Wednesday, July 24, 2024

Video shows neighbours making anti-Asian remarks toward Ottawa family | CBC News

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A viral video showing two people throwing eggs at a suburban Ottawa home while making racist remarks is sparking outrage across the city and beyond, with neighbours pinning the blame on the household next door that they say is the source of ongoing disturbances.

The front door security footage, which surfaced online last week, captures a man and a woman mocking Asian languages with imitative gibberish while standing on a driveway of a home in early June. The man declares he “f–king hates Asians” because “they’re so ugly and can’t talk English.”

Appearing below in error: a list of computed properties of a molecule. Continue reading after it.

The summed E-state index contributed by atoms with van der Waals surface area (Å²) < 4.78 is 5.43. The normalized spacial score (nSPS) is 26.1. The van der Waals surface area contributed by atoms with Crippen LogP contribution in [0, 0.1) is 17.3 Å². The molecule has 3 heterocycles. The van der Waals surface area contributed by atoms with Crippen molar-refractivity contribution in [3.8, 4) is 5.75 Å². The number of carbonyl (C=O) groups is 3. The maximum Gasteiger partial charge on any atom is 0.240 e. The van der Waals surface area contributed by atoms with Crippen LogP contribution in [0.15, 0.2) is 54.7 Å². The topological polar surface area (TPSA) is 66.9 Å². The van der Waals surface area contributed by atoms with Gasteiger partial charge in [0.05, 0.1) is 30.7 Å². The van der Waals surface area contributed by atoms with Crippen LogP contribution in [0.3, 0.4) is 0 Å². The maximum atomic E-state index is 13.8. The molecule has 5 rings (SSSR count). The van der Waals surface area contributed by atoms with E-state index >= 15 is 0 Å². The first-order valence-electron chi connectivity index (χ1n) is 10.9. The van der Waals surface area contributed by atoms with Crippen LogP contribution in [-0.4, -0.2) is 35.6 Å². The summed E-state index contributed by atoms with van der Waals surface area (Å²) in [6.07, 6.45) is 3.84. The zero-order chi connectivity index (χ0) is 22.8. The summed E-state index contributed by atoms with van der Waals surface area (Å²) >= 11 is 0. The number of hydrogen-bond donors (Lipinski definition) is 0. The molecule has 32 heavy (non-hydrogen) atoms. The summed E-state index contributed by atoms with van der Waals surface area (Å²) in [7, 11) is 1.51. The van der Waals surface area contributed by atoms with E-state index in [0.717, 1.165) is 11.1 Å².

The woman living in the home that was targeted told CBC News her family, who has South Korean roots, has endured “unimaginable pain” over the past two years as a result of continuous noise and harassment.

“The situation has severely affected our new home, disrupted our daily lives, and deprived us of sleep, health and happiness,” she wrote in a statement, adding she won’t be commenting further as the matter is now under police investigation.

CBC has agreed not to identify the woman nor publish her address due to concerns over her family’s safety. 

Aftermath of the egg-throwing incident can be seen in this photo taken by Amna Saeed, a friend and neighbour of the family. (Submitted by Amna Saeed)

A man who identified himself as the ex-husband of the woman captured in the video told CBC his family members are in fact the real victims in an ongoing neighbourhood spat. As “one of the only white families” in the area, he said they were the ones being bullied.

The man had originally agreed to answer CBC’s questions about the saga and share evidence supporting that different narrative, but he cancelled the meeting at the last minute.